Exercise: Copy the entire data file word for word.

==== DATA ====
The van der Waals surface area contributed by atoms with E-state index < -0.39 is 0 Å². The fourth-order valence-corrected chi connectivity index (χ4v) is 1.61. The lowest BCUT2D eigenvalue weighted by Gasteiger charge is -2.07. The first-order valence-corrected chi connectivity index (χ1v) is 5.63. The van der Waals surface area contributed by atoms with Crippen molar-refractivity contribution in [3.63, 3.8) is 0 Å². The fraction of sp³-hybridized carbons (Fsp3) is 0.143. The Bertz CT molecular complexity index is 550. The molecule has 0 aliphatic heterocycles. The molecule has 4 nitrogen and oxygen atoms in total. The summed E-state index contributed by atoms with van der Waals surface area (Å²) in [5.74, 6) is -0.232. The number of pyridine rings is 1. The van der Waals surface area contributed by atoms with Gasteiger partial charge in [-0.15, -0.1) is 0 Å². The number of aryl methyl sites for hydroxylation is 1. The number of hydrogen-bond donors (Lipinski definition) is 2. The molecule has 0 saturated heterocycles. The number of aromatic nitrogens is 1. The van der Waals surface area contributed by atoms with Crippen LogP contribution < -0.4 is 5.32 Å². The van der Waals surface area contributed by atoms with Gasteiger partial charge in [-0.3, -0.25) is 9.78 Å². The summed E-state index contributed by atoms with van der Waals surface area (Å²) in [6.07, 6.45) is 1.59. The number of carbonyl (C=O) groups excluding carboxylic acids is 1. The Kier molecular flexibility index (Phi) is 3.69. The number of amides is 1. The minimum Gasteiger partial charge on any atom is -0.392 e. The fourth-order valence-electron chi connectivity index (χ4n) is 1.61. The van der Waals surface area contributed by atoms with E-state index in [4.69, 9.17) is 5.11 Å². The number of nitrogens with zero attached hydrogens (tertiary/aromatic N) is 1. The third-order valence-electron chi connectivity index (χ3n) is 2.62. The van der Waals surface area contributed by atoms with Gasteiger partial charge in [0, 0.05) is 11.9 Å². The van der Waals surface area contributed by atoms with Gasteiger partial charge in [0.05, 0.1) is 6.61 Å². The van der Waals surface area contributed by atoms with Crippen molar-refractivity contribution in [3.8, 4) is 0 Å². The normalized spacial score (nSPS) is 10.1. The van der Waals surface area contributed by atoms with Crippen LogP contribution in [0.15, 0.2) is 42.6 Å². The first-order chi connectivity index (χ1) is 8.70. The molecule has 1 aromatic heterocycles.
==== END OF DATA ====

The van der Waals surface area contributed by atoms with E-state index < -0.39 is 0 Å². The fourth-order valence-corrected chi connectivity index (χ4v) is 1.61. The lowest BCUT2D eigenvalue weighted by Gasteiger charge is -2.07. The first-order valence-corrected chi connectivity index (χ1v) is 5.63. The van der Waals surface area contributed by atoms with Crippen molar-refractivity contribution in [3.63, 3.8) is 0 Å². The fraction of sp³-hybridized carbons (Fsp3) is 0.143. The Bertz CT molecular complexity index is 550. The molecule has 0 aliphatic heterocycles. The molecule has 4 nitrogen and oxygen atoms in total. The summed E-state index contributed by atoms with van der Waals surface area (Å²) in [5.74, 6) is -0.232. The number of pyridine rings is 1. The van der Waals surface area contributed by atoms with Gasteiger partial charge in [-0.15, -0.1) is 0 Å². The number of aryl methyl sites for hydroxylation is 1. The number of hydrogen-bond donors (Lipinski definition) is 2. The molecule has 0 saturated heterocycles. The number of aromatic nitrogens is 1. The van der Waals surface area contributed by atoms with Crippen LogP contribution < -0.4 is 5.32 Å². The van der Waals surface area contributed by atoms with Gasteiger partial charge in [-0.3, -0.25) is 9.78 Å². The summed E-state index contributed by atoms with van der Waals surface area (Å²) in [6.07, 6.45) is 1.59. The number of carbonyl (C=O) groups excluding carboxylic acids is 1. The Kier molecular flexibility index (Phi) is 3.69. The number of amides is 1. The minimum Gasteiger partial charge on any atom is -0.392 e. The fourth-order valence-electron chi connectivity index (χ4n) is 1.61. The van der Waals surface area contributed by atoms with E-state index in [4.69, 9.17) is 5.11 Å². The number of nitrogens with zero attached hydrogens (tertiary/aromatic N) is 1. The third-order valence-electron chi connectivity index (χ3n) is 2.62. The van der Waals surface area contributed by atoms with Gasteiger partial charge in [0, 0.05) is 11.9 Å². The van der Waals surface area contributed by atoms with Gasteiger partial charge in [0.05, 0.1) is 6.61 Å². The van der Waals surface area contributed by atoms with Crippen molar-refractivity contribution in [3.8, 4) is 0 Å². The normalized spacial score (nSPS) is 10.1. The van der Waals surface area contributed by atoms with Crippen LogP contribution in [0.15, 0.2) is 42.6 Å². The first-order chi connectivity index (χ1) is 8.70. The molecule has 1 aromatic heterocycles.